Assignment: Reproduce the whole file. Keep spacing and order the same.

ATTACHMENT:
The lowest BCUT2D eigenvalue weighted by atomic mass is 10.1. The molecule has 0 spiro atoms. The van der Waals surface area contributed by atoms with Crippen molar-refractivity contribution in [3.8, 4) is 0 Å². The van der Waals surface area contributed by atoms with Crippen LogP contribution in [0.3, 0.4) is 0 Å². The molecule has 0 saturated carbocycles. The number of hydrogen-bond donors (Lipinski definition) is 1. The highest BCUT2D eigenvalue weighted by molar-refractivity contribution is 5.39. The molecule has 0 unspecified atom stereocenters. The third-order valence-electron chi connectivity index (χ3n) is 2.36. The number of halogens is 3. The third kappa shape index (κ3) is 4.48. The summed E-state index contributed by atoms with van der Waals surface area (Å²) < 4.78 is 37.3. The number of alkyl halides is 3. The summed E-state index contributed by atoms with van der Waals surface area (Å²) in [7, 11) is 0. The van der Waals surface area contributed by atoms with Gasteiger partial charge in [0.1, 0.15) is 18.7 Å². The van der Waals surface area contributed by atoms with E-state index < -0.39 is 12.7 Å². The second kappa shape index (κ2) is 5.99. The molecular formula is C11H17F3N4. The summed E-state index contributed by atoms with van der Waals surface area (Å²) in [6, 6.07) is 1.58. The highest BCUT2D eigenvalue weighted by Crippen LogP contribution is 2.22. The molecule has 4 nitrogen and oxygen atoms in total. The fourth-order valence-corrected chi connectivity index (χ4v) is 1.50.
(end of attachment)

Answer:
The lowest BCUT2D eigenvalue weighted by atomic mass is 10.1. The molecule has 0 spiro atoms. The van der Waals surface area contributed by atoms with Crippen molar-refractivity contribution in [3.8, 4) is 0 Å². The van der Waals surface area contributed by atoms with Crippen LogP contribution in [0.3, 0.4) is 0 Å². The molecule has 0 saturated carbocycles. The number of hydrogen-bond donors (Lipinski definition) is 1. The highest BCUT2D eigenvalue weighted by molar-refractivity contribution is 5.39. The molecule has 0 unspecified atom stereocenters. The third-order valence-electron chi connectivity index (χ3n) is 2.36. The number of halogens is 3. The third kappa shape index (κ3) is 4.48. The summed E-state index contributed by atoms with van der Waals surface area (Å²) < 4.78 is 37.3. The number of alkyl halides is 3. The summed E-state index contributed by atoms with van der Waals surface area (Å²) in [7, 11) is 0. The van der Waals surface area contributed by atoms with Gasteiger partial charge in [0.1, 0.15) is 18.7 Å². The van der Waals surface area contributed by atoms with E-state index < -0.39 is 12.7 Å². The second kappa shape index (κ2) is 5.99. The molecular formula is C11H17F3N4. The summed E-state index contributed by atoms with van der Waals surface area (Å²) in [6, 6.07) is 1.58. The highest BCUT2D eigenvalue weighted by Crippen LogP contribution is 2.22. The molecule has 4 nitrogen and oxygen atoms in total. The fourth-order valence-corrected chi connectivity index (χ4v) is 1.50.